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New blood test could lead to better brain trauma care

A new blood test has been developed that could help doctors quickly diagnose a traumatic brain injury, or TBI, in the emergency room. The test could lead to better treatments for TBI patients in New Mexico and nationwide.

According to the lead author of the study, which was published in the Journal of Neurotrauma on July 10, the test measures the level of a blood protein known as brain-derived neurotrophic factor, or BDNF, in patients who have suffered TBI. By studying the levels of three different blood proteins in more than 300 TBI patients and then comparing them with 150 patients without TBI, researchers found that BDNF is better at predicting patient outcomes than other blood proteins.

TBIs can occur after a blow to the head or from whiplash, often from car crashes or sporting accidents. They may range from a mild concussion, which can cause a headache or blurred vision, to severe trauma, which can cause seizures, memory loss, confusion or even coma. Until now, doctors have depended on CT scans and patient symptoms to determine the presence and severity of TBI. However, CT scans only show brain bleeds, not damaged brain cells. The BDNF blood test allows doctors to identify TBI in patients with no brain bleeding and advise them on the best course of treatment, whether that be rest, a visit to a neurologist or participation in clinical trials for new TBI treatments.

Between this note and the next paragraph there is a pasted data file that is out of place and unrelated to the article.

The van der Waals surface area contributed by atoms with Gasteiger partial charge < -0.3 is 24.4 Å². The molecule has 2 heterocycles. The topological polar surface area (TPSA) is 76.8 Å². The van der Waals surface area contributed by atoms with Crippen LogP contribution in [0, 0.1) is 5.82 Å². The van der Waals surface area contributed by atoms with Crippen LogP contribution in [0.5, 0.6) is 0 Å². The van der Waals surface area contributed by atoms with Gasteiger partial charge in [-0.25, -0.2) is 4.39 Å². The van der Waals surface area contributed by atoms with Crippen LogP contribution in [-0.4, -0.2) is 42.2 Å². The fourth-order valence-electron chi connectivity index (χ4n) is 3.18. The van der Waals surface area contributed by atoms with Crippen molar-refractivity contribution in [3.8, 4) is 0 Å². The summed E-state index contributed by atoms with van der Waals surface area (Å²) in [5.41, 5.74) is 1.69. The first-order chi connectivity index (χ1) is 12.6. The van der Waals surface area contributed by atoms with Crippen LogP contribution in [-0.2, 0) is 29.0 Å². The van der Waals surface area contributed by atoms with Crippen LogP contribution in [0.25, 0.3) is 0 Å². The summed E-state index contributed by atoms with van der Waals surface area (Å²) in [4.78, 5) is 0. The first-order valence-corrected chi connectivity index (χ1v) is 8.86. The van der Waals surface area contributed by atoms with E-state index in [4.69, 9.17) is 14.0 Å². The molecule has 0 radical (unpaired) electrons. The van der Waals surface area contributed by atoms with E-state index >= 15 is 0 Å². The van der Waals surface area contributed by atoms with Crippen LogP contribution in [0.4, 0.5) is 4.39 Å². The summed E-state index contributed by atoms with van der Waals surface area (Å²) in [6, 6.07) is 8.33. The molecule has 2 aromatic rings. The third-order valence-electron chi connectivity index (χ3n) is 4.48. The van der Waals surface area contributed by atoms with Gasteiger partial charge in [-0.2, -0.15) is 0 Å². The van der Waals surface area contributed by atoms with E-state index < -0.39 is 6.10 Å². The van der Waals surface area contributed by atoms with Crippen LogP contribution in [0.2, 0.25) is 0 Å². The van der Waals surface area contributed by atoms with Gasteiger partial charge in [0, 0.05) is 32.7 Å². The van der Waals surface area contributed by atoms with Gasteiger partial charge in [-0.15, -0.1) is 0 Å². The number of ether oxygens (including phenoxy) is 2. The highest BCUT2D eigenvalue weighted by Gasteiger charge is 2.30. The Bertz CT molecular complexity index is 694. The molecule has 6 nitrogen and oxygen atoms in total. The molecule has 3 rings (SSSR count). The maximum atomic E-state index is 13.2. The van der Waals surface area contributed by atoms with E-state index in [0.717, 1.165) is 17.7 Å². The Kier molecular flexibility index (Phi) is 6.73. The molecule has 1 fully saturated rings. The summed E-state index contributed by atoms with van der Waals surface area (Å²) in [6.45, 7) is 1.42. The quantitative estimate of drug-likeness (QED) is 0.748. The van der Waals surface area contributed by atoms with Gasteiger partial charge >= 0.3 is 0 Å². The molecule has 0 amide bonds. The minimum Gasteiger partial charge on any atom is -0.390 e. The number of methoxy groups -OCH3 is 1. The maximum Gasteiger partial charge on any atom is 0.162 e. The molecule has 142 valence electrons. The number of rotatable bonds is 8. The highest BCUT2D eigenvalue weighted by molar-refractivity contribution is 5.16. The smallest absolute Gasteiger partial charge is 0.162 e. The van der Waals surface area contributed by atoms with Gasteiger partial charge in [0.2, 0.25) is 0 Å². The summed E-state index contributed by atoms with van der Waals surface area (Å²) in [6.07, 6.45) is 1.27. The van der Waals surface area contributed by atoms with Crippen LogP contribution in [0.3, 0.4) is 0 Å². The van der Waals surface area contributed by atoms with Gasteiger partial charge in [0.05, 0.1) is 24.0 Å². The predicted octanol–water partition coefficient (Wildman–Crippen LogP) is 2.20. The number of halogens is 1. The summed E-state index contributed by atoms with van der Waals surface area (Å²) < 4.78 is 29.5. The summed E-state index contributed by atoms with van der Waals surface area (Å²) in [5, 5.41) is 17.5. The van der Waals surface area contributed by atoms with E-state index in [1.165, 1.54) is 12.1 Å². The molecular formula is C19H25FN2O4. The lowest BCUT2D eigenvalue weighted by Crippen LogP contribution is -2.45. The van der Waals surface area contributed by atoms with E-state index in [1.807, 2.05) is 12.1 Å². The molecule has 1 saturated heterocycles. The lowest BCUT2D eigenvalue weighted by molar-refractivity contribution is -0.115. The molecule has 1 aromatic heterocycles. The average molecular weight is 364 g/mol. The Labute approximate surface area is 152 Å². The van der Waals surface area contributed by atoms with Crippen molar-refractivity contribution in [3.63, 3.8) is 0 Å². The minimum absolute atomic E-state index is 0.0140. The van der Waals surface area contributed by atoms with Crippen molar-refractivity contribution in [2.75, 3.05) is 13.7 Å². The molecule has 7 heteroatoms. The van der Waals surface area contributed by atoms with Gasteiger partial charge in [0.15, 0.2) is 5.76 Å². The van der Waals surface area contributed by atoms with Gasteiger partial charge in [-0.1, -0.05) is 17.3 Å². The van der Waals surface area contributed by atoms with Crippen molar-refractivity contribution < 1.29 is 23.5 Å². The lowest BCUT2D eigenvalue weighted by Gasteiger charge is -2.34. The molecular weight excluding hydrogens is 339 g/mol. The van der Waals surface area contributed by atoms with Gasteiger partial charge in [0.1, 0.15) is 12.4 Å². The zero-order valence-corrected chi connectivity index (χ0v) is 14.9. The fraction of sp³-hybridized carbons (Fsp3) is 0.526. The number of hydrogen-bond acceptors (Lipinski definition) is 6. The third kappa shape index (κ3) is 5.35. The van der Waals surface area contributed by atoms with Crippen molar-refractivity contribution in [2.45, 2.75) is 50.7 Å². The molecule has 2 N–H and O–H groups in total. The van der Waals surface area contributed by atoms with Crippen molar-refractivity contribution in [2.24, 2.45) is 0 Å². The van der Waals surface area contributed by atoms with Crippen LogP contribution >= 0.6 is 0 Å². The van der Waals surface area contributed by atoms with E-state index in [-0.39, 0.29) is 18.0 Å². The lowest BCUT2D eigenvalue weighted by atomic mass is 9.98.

New Mexico residents who have suffered brain damage due to the negligence of another party may wish to speak with an attorney about their legal options. It may be possible to file a personal injury lawsuit against the at-fault party seeking compensation for current and future medical expenses, pain and suffering and more.

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